Travelling the USA, Canada and Australia



Las Vegas

Australia (2) – Melbourne to Sydney

From Melbourne to the Australian Alps

We leave the metropolis of Melbourne and head east to see the colorful bathing boxes on Brighton beach. On the Mornington Peninsula is Arthurs Seat Eagle, which can be reached by cable car. A circular trail gives us great views of the huge Phillip Bay.

The first highlight of the day is Pt. Leo Estate Sculpture Park, undoubtedly Australia’s best sculpture park. The extensive site is a wonderful location and displays around 70 sculptures from the Champions League. The second highlight is scheduled for the evening: the penguin parade on Phillip Island. Shortly after sunset, together with several thousand visitors, we watch hundreds of little penguins rise from the sea and waddle across the beach into the dunes. On our way back, we see and hear the little guys up close, while billions of stars and the band of the Milky Way shine in the sky above.

The next day is much more relaxing. Wilson Promontory National Park is the southernmost point of the Australian mainland and Tarra-Bulga National Park is a dense rainforest with huge trees. Almost the entire route is on a winding single-lane road, where encounters with other cars become an adventure.

After Traralgon, it gets lonely. The Great Alpine Road, which leads into the Australian Alps, begins in Sale. Bairnsdale is a small city, Omeo even smaller. The road then becomes steep and winds its way up to Victoria’s largest ski area, Mount Hotham, at 1,845 metres high. At some point, we have to go down again; in Bright, gateway to the Australian Alps, we have lost a total of 1,500 metres in altitude.

On the third day of our tour through the mountains, we visit the pretty towns of Myrtleford (with the Phoenix Tree and the Big Tree), Tallangatta (where we learn about the story of “Sandy the War Horse”) and Corryong (where “The Man from Snowy River” lived). Shortly afterwards, we cross the border into New South Wales, the third state on our journey. Once again, our Toyota struggles through a fabulous mountain landscape, this time in Kosciuszko National Park, until we finally reach Jindabyne.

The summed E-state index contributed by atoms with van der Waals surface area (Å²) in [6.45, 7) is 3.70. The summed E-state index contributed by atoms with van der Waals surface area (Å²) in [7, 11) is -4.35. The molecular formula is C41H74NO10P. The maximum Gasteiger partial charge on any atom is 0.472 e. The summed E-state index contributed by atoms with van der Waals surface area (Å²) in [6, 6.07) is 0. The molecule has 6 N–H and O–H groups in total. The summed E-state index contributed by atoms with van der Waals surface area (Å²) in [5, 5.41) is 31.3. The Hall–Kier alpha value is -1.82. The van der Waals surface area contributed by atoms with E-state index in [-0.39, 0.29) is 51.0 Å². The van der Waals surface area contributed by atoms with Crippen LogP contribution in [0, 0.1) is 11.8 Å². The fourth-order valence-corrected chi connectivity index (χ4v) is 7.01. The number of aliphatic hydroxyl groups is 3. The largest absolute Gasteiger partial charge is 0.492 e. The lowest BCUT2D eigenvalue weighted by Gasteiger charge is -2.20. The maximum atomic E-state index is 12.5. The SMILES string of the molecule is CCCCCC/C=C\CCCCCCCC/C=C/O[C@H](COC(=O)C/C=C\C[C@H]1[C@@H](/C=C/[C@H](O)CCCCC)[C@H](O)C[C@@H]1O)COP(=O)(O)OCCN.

From the Capital to Sydney

The next day we are heading to Thredbo, Australia’s stronghold for alpine summer and winter fun. A chairlift takes us up to an altitude of 1,937 m. From the mountain station, a boardwalk leads to Mount Kosciuszko Lookout, which offers a beautiful view of Australia’s highest mountain (2,228 m). Via Cooma, the “Capital of the Snowy Mountains”, the road leads quickly into the Australian Capital Territory (ACT).

For a change, we explore Canberra, the planned capital of Australia, by bike. Everything here is “national”; the Museum of Australia, the National Library, the Science and Technology Centre Questacon, the National Gallery and the High Court of Australia. The impressive Parliament House sits on a hill high above the city. From up here, the view falls on Anzac Parade, a boulevard flanked by 14 war memorials, at the end of which is the massive Australian War Memorial.

After two nights, we leave the small city and head for the really big one. “The Big Merino”, at least 15 m high, welcomes us in Goulburn. It’s the first sheep we’ve seen so far in the land of sheep farmers! After a slalom ride over the Macquarie Pass and through the rainforest of Macquarie Pass National Park, we approach the coast again. This is followed by a detour to the Buddhist Nan Tien Temple in Wollongong, the largest of its kind in the southern hemisphere.

It’s one hour later when we arrive at Sydney, the capital of New South Wales and still the most important city in the country. As in Melbourne, we stay in Chinatown in the heart of the city; from here we spend two days exploring the highlights of this fascinating metropolis, especially the gigantic Harbour Bridge and the famous Opera House.

We use two more days for excursions: we visit the Blue Mountains, which have been badly affected by forest fires, and go on a coastal hike that takes us to Bondi Beach, Sydney’s most famous beach. A visit to Bondi Iceberg’s swimming pool right on the open sea and an evening stroll to the Sydney Opera completes four wonderful days in this great city.

Route Description

10MelbourneCowes220 km
11CowesTraralgon320 km
12TraralgonBright360 km
13BrightJindabyne330 km
14JindabyneCanberra250 km
15CanberraCanberra000 km
16CanberraSydney330 km
17SydneySydney000 km
18SydneySydney000 km
19SydneyBlue Mountains220 km
20SydneySydney000 km
Total (Part 2)2.030 km

The Journey in Pictures

Part 1: Adelaide to Melbourne Part 3: Sydney to Brisbane